This release includes 12 great, quality tracks with bio and photos. You'll get stoned on some mind-bending vocals backed by instrumentation that includes some very intense, heavy fuzz and wah pedal guitar sounds, solid drums and a screaming organ, with flashes of famous British groups. Prepare to get off on cuts like the 17 minute "Heavy Trip #70", the Hendrix-like "Tomorrow Is Plastic" and what we would venture to say is the heaviest version of Merle Travis' "16 Tons" ever recorded! This band broke up before they were able to make the most of their popularity. With this previously unreleased album, they may be taking up where they left off.

Psiglo - 'II' LP (link)

First vinyl reissue of this heavy progressive masterpiece from Uruguay. The second release of Psiglo is Uruguays rarest rock album, that was recorded in 1974 and first released in 1980 in an edition of only 200 copies. Contains long progressive tracks with heavy guitars pounding organ and creative arrangements. Second album of our SONDOR series with legendary records and recordings from Uruguay!

Stoned Circus - 'Revisited' LP (link)

This is an outstanding piece of US psychedelia - Stoned Circus - started in 1968 in Kansas City and became soon one of the hottest local acts. The powerful sound with male and female lead vocals has a strong “Jefferson Airplane” feeling, feat. a magic B3 organ and stunning heavy guitars. Not to be confused with the “Stone Circus” that recorded for the Mainstream label. This material was unreleased and found in the archives of Cavern Sound Studios where the “Wizzards from Kansas” recorded.

Rockadelic Records released these recordings as limited LP version in 1994 which is long sold out. Songs include “Gotta find Way”, “Try Love”, “New World”, “Trust”, and a fabulous coverversion of Zeppelin’s “Gonna Leave You”… Originally recorded in 1970 and for the first time on CD taken from the original masters including an 8p. with cool artwork, bio and photos. Highly recommended, reflects the honest summer, peace & love feeling!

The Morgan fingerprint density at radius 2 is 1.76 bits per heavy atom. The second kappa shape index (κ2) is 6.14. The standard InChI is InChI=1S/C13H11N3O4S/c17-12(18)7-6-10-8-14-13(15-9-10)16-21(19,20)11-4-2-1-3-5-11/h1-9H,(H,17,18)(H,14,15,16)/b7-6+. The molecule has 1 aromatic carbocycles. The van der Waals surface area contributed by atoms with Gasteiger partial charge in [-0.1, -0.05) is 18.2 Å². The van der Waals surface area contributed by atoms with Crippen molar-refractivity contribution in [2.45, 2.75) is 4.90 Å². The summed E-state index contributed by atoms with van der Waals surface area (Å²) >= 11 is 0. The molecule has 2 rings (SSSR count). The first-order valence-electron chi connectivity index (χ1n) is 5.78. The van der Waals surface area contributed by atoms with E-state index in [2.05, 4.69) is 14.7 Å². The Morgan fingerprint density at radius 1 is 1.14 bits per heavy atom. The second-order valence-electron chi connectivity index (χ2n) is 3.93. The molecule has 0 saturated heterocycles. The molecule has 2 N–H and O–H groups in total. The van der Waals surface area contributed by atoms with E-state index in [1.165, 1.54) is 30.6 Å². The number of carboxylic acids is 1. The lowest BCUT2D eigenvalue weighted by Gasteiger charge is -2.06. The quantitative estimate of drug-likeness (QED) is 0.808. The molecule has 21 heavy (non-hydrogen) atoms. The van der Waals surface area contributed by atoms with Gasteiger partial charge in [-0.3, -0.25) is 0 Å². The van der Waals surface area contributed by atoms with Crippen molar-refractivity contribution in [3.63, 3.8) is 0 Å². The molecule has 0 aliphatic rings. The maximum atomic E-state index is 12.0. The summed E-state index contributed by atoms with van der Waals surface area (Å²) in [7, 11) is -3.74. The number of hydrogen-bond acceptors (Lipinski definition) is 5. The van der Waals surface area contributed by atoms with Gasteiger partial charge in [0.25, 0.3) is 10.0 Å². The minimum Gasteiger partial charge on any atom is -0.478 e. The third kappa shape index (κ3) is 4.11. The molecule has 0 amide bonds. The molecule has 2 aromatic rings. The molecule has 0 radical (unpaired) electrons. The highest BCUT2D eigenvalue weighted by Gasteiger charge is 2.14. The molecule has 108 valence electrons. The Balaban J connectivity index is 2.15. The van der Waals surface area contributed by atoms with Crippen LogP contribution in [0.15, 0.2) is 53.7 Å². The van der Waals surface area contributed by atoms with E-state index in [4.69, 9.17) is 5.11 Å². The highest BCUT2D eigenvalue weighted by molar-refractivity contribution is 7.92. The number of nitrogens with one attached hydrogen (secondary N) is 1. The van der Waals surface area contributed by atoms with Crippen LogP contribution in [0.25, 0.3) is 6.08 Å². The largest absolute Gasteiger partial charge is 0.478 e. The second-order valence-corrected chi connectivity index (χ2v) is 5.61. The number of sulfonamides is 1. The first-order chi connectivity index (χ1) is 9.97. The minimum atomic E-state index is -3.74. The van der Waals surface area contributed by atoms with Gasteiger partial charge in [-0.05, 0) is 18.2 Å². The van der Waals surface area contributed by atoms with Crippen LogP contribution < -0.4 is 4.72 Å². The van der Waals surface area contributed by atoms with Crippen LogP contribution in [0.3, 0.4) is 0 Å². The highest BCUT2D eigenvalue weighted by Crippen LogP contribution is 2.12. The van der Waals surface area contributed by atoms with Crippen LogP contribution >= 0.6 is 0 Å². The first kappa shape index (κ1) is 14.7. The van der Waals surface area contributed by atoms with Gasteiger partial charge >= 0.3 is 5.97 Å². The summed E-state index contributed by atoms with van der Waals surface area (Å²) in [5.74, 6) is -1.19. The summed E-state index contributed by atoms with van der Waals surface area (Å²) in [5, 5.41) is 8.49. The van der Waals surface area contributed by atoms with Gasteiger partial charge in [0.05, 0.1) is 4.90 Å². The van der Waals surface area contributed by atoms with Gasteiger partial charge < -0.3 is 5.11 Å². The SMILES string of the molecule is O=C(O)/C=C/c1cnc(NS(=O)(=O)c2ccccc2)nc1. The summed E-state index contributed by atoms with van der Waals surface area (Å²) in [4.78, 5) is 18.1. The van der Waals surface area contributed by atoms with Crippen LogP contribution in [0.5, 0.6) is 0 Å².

Sproton Layer - 'With Magnetic Fields Disrupted' LP (link)

Sproton Layer was a psychedelic rock band based in Ann Arbor, Michigan, which thrived from the fall of 1968 through the summer of 1970. They began under the name “Freak Trio” - three hyperactive brothers, Laurence, Ben, and Roger Miller who became, at the young ages of 14 - 16, addicted to Pink Floyd´s “Piper at the Gates of Dawn” when it came out in '67. Their unique and euphoric creation of music ranges from progressive-acid-punk to heavy psychedelia with catchy chord changes and Spaghetti Western Ennio Morricone flashes.

The energy of "With Magnetic Fields Disrupted", which was recorded in 1970, are strong, intense space music episodes of destruction and rebirth. Journalist Michael Azerrad described their recordings in his book OUR BAND COULD BE YOUR LIFE as "...a valuable document of an amazing band that sounded like Syd Barrett fronting Cream". The album was first released in 1991 by New Alliance Records, but it did not catch much recognition among the '60's collector freaks. Here is the next chance to discover the whole story of one of the “almost forgotten” US underground art-performance groups. Forty minutes long, the album was remastered from the original tapes.

Features extended band info and about four dozen artifacts including drawings, set lists, photographs, journal entries and more. After Sproton Layer, all Miller brothers contributed to numerous bands such as Destroy All Monsters, Mission Of Burma, and M3 …

Cosmic Dealer - 'Child Of Tomorrow' LP (link)

This is the second previously unreleased album by the Dutch psychedelic hard rock band Cosmic Dealer. Their first album “Crystallization” from 1971 is an outstanding and rare masterpiece for all psych collectors and for sure one of the best Euro-Underground rock albums of the 70s. In 1971 the band was shortly disband but found together in 1973 with a few line-up changes but kept the same musical intention: heavy psychedelic, progressive and guitar driven hard rock, with catchy song writing, a few US-Westcoast flashes but also extended instrumental jam excursions.